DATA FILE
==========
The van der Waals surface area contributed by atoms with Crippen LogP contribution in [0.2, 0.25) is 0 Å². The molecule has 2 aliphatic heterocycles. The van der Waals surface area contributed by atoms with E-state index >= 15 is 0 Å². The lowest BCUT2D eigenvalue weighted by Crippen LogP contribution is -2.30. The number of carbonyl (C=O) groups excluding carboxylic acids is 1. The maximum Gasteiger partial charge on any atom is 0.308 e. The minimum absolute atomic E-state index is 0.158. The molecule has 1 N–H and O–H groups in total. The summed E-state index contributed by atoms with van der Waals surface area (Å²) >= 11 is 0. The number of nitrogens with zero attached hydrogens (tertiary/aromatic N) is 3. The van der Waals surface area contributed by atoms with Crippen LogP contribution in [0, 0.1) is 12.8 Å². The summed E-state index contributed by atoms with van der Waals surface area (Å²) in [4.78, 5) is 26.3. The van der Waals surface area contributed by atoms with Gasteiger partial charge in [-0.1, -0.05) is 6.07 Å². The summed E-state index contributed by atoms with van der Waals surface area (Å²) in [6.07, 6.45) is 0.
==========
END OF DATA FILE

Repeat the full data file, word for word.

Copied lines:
The van der Waals surface area contributed by atoms with Crippen LogP contribution in [0.2, 0.25) is 0 Å². The molecule has 2 aliphatic heterocycles. The van der Waals surface area contributed by atoms with E-state index >= 15 is 0 Å². The lowest BCUT2D eigenvalue weighted by Crippen LogP contribution is -2.30. The number of carbonyl (C=O) groups excluding carboxylic acids is 1. The maximum Gasteiger partial charge on any atom is 0.308 e. The minimum absolute atomic E-state index is 0.158. The molecule has 1 N–H and O–H groups in total. The summed E-state index contributed by atoms with van der Waals surface area (Å²) >= 11 is 0. The number of nitrogens with zero attached hydrogens (tertiary/aromatic N) is 3. The van der Waals surface area contributed by atoms with Crippen LogP contribution in [0, 0.1) is 12.8 Å². The summed E-state index contributed by atoms with van der Waals surface area (Å²) in [4.78, 5) is 26.3. The van der Waals surface area contributed by atoms with Gasteiger partial charge in [-0.1, -0.05) is 6.07 Å². The summed E-state index contributed by atoms with van der Waals surface area (Å²) in [6.07, 6.45) is 0.